The genes given to us at birth by our parents form the blueprint from which we develop as human beings. The person we actually become is a result of the interaction between this blueprint and the environment we grow up in. The capacity to take that blueprint and improve on it is a unique characteristic of each of us.
What we do inherit is the vulnerability to developing depression; but our capacity to overcome this vulnerability is a result of our social interactions. The family we grow up being part of, the friends we call upon for support, the creative outlets we invent, and our physical ability to endure the challenges, each of these factors influence to what degree we experience depression.
The loves and interests we develop in our lives, as well as professional guidance, offer us the support to help us successfully face depression.
What are the treatment options for elevated cholesterol?
Cholesterol is essential for rebuilding and maintaining your health; but as your body produces all the cholesterol needed, whatever cholesterol you eat beyond a natural balance is simply available for storage, such as deposits on the walls of arteries. These deposits (plaques) can block the blood flow to your heart, or brain and other vital organs, and thereby increase your chances of getting a heart attack or stroke.
Treating high cholesterol is complicated and best worked out with your doctor. Lifestyle changes, such as better nutrition and exercising, can often help some individuals significantly lower their cholesterol, but also decrease the risk of diabetes and high blood pressure.
When lifestyle changes are not enough, medications can help lower your cholesterol, and thereby markedly decrease your risk of a heart attack or stroke.
The gallbladder looks like a draw-string purse positioned below the liver. Like a purse, it stores chemicals (enzymes) produced by the liver and released into the intestines to help you break up the fatty foods you eat. Occasionally, gallstones (cholelithiasis) are formed, and these may at times cause very severe pains. The pain usually develops after a fatty meal (like pizza, or fried chicken), and is primarily located in the right upper abdomen. It is often associated with a back discomfort and vomiting; if fever is noted, an infection of the gallbladder may have developed.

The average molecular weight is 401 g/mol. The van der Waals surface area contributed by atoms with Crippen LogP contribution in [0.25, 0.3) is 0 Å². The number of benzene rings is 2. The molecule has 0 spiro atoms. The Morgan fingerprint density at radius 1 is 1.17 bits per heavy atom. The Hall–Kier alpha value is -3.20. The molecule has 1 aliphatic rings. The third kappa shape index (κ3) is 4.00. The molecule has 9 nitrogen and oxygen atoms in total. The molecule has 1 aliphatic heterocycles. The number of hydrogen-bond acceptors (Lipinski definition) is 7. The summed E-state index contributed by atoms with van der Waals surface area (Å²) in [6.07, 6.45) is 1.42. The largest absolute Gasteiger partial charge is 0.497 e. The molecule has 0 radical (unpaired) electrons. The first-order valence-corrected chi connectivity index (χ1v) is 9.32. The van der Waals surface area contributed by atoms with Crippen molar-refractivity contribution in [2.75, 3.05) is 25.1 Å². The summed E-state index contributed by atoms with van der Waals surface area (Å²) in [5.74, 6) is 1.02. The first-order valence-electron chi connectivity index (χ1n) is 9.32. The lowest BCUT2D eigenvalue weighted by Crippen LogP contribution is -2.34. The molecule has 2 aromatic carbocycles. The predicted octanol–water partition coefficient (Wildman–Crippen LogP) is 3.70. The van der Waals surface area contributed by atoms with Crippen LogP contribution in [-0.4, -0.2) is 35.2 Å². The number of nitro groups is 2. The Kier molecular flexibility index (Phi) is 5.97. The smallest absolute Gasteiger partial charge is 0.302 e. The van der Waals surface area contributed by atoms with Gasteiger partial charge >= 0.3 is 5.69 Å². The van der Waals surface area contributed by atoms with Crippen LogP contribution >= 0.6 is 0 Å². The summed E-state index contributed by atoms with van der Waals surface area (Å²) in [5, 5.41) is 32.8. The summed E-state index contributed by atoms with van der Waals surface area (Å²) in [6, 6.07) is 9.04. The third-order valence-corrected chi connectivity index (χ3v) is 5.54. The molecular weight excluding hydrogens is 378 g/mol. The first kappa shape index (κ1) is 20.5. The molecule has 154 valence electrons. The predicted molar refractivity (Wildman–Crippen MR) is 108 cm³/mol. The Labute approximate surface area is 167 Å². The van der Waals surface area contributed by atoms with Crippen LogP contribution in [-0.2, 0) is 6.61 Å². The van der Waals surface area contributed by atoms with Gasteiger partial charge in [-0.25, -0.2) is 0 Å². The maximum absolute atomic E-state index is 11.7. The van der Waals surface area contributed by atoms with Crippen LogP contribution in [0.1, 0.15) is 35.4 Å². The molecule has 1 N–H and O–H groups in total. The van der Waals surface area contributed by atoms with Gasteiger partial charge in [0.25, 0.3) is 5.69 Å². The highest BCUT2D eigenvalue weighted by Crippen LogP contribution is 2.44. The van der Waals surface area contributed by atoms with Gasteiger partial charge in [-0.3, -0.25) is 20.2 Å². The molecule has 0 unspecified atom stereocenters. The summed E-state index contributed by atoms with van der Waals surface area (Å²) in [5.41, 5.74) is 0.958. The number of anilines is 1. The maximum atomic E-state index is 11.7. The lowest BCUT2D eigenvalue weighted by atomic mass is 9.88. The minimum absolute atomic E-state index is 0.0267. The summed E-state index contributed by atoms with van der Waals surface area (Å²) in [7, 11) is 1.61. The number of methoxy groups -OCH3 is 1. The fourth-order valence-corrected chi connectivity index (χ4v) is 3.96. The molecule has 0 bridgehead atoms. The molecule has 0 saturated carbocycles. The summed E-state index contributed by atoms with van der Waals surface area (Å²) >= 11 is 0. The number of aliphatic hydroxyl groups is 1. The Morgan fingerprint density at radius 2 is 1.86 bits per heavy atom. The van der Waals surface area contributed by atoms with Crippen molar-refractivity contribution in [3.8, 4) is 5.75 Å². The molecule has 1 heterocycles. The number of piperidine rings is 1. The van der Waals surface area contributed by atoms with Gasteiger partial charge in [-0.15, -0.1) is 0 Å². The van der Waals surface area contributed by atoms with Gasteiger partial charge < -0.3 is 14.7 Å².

Gallstones do not always cause pains (become symptomatic); it is possible to live an entire life with gallstones and never have problems. Treatment is, therefore, not necessary if you are not having symptoms. But as the pains can be severe and unpredictable as to when they may arise, as well as life threatening complications can develop (infection, blockage of the liver, inflammation of the pancreas), treatment is most often recommended when symptoms develop.
Treatment is primarily considered if symptoms develop; the most definitive is to remove the gallbladder through surgery. Laparoscopy is the most common method, and this involves making four small wounds in the abdomen. It involves a short recovery period. Outside of surgery, other treatments such as drugs, special ultrasound therapy, and diet are not as effective. Best approach is to review with your Doctor all available options.
At what fever shall a child seek medical attention?
An ill child is a parent’s anguish, and a cause to seek medical attention. Fever is often the only feature that defines the presence of an illness. Yet fever is part of a large assortment of “natural defenses” the child’s body assembles to fight off any infectious process, such as the common cold or pneumonia. I describe fever to be a “natural antibiotic” which helps protect your child.
It is not so much how high the fever gets, but more importantly the other signs of illness the child may have developed. Consider a congested cough for pneumonia, headache and stiff neck of meningitis, cherry red tongue of Kawasaki Disease, the lethargy of bacteria in the blood. As a parent, you are your child’s renowned expert and primary protector; if there are symptoms that concern you, obtain medical attention.
I graduated from the University of California in Los Angeles (UCLA) with a Master’s in Public Health (specializing in Maternal Child Health) and went on to get a medical degree from University of California at Irvine (UCI).
Looking back it seems like a million years since I began my medical practice; but actually it was 32 years I worked in Emergency Medicine. I am now happily retired.
One thing I often tried to get across to the patients I attended to was an understanding about the medical condition that brought them in for emergency care. What surprised me was the many times a patient would listen intently to the discussion I presented and then offer that no doctor previously had taken the time to elaborate.
From patients’ reaction to instructions for the care of their medical condition, I learned it was not so much failure of physician to provide the information but rather to give an opportunity for the patient to ask whatever question was left in their mind. WhyDoc is an opportunity to give you that opportunity.